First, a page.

The Court of Appeal’s judgment on the Secretary of State’s power to delay decision-making in Tier 1 applications

The Court of Appeal’s judgment on the Secretary of State’s power to delay decision-making in Tier 1 applications


CategoryNews Author Zane Malik QC Date

The Court of Appeal (Lord Justice Moylan, Lady Justice Andrews and Lord Justice Lewis) has handed down its judgment in R (X) v Secretary of State for the Home Department [2021] EWCA Civ 1480.

The Appellant, a Tier 1 Migrant, applied to further leave to remain in the United  Kingdom. The Secretary of State decided to delay making a decision on that application pending an outcome of a criminal investigation against the Appellant of tax fraud. By way of a Judicial Review claim, the Appellant challenged that decision at the Upper Tribunal. The Upper Tribunal dismissed his claim. He then appealed to the Court of Appeal. He contended that:

  1. the Secretary of State has no power to delay making a decision on an application for leave to remain;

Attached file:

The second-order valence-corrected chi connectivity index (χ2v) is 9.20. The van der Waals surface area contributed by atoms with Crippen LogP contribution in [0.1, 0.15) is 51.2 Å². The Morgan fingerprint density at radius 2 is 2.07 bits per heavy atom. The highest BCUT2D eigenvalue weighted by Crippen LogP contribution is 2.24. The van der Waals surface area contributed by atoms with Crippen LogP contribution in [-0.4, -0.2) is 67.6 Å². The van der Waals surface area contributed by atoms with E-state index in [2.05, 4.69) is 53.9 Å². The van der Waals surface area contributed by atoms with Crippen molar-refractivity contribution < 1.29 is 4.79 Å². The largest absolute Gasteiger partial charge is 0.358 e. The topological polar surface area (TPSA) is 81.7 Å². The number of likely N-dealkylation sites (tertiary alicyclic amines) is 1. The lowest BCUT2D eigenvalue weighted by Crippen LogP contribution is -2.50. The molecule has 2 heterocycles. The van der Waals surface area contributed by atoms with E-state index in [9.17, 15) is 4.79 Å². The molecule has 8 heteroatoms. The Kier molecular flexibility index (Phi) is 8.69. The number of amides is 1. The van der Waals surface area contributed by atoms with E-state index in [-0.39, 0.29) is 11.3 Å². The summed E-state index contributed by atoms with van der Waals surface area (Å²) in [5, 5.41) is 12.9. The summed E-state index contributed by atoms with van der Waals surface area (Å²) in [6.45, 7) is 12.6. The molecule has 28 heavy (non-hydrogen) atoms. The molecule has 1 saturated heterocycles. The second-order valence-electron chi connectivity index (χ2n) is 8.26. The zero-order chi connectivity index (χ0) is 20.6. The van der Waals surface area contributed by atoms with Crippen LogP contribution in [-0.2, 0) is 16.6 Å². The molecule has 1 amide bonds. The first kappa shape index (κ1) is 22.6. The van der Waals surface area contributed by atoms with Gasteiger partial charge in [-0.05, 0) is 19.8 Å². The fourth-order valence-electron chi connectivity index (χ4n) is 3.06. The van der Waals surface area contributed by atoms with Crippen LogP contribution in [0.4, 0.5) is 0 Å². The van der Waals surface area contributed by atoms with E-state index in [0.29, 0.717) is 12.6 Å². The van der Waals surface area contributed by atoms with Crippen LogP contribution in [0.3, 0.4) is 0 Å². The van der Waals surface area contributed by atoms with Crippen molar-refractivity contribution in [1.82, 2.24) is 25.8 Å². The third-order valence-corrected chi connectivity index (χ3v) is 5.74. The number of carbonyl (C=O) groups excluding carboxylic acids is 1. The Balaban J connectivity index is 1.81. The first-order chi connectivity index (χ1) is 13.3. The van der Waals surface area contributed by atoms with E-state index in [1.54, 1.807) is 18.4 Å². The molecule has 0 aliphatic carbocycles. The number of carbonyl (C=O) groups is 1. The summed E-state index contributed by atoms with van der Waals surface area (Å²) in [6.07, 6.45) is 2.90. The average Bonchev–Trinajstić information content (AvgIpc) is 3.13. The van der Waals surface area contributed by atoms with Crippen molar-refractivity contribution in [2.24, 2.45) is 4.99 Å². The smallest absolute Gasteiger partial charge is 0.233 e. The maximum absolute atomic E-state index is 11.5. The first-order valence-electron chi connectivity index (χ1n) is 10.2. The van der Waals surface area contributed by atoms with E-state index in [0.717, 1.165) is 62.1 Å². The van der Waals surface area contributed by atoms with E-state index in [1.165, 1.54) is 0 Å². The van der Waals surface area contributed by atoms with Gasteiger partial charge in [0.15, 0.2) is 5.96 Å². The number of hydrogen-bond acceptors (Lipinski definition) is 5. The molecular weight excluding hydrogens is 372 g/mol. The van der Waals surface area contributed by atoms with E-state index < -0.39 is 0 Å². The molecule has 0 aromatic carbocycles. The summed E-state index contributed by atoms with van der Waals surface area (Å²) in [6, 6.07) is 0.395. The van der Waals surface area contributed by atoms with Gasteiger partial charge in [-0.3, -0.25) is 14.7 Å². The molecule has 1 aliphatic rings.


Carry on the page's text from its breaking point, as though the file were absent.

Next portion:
2. the Secretary of State has imposed a requirement for leave to remain in respect of the Appellant which has not been laid before Parliament; and
  3. the Secretary of State has applied the incorrect policy and that delay in present case is unconscionable and unlawful.

The Court of Appeal, dismissing the Appellant’s appeal, held that the Secretary of State has an implied power under the Immigration Act 1971 to delay making a decision on an application for leave to remain. The Court of Appeal further held that a situation where the Secretary of State decided to await the outcome of a criminal investigation would not involve imposition of a condition which had to be laid before Parliament as part of the Immigration Rules. The Court of Appeal added that the Secretary of State’s decision to delay making a decision on the facts of this case was rational and lawful.

Zane Malik QC appeared for the Secretary of State for the Home Department.

The Court of Appeal’s judgment is available HERE

 


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